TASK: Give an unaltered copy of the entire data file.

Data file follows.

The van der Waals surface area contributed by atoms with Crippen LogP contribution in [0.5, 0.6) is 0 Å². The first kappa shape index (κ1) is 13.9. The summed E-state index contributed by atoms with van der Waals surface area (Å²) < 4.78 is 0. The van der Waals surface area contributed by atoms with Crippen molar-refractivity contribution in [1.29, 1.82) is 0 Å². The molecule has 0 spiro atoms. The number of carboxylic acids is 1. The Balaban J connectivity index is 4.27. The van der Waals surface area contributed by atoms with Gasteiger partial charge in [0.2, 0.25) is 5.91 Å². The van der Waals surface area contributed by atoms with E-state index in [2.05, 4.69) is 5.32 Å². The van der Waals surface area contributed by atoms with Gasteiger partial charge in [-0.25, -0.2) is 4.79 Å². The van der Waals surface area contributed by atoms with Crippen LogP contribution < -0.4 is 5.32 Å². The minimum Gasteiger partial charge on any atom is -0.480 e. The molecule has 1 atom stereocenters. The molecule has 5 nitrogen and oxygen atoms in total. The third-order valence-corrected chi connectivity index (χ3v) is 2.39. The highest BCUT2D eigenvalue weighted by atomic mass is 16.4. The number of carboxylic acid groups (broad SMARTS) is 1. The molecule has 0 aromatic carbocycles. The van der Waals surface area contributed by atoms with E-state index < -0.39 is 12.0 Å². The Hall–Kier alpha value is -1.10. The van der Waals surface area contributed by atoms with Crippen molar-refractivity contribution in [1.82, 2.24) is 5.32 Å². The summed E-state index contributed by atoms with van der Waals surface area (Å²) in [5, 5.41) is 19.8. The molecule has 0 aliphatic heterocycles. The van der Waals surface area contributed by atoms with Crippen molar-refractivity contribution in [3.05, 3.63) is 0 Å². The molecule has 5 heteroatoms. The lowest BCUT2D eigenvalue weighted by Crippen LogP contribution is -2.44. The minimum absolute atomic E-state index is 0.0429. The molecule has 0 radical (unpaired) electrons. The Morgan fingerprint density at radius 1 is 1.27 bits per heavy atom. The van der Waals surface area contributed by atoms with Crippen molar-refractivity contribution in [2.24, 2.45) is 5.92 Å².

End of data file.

The van der Waals surface area contributed by atoms with Crippen LogP contribution in [0.5, 0.6) is 0 Å². The first kappa shape index (κ1) is 13.9. The summed E-state index contributed by atoms with van der Waals surface area (Å²) < 4.78 is 0. The van der Waals surface area contributed by atoms with Crippen molar-refractivity contribution in [1.29, 1.82) is 0 Å². The molecule has 0 spiro atoms. The number of carboxylic acids is 1. The Balaban J connectivity index is 4.27. The van der Waals surface area contributed by atoms with Gasteiger partial charge in [0.2, 0.25) is 5.91 Å². The van der Waals surface area contributed by atoms with E-state index in [2.05, 4.69) is 5.32 Å². The van der Waals surface area contributed by atoms with Gasteiger partial charge in [-0.25, -0.2) is 4.79 Å². The van der Waals surface area contributed by atoms with Crippen LogP contribution < -0.4 is 5.32 Å². The minimum Gasteiger partial charge on any atom is -0.480 e. The molecule has 1 atom stereocenters. The molecule has 5 nitrogen and oxygen atoms in total. The third-order valence-corrected chi connectivity index (χ3v) is 2.39. The highest BCUT2D eigenvalue weighted by atomic mass is 16.4. The number of carboxylic acid groups (broad SMARTS) is 1. The molecule has 0 aromatic carbocycles. The van der Waals surface area contributed by atoms with E-state index < -0.39 is 12.0 Å². The Hall–Kier alpha value is -1.10. The van der Waals surface area contributed by atoms with Crippen molar-refractivity contribution in [1.82, 2.24) is 5.32 Å². The summed E-state index contributed by atoms with van der Waals surface area (Å²) in [5, 5.41) is 19.8. The molecule has 0 aliphatic heterocycles. The van der Waals surface area contributed by atoms with Crippen molar-refractivity contribution in [3.05, 3.63) is 0 Å². The molecule has 5 heteroatoms. The lowest BCUT2D eigenvalue weighted by Crippen LogP contribution is -2.44. The minimum absolute atomic E-state index is 0.0429. The molecule has 0 radical (unpaired) electrons. The Morgan fingerprint density at radius 1 is 1.27 bits per heavy atom. The van der Waals surface area contributed by atoms with Crippen molar-refractivity contribution in [2.24, 2.45) is 5.92 Å².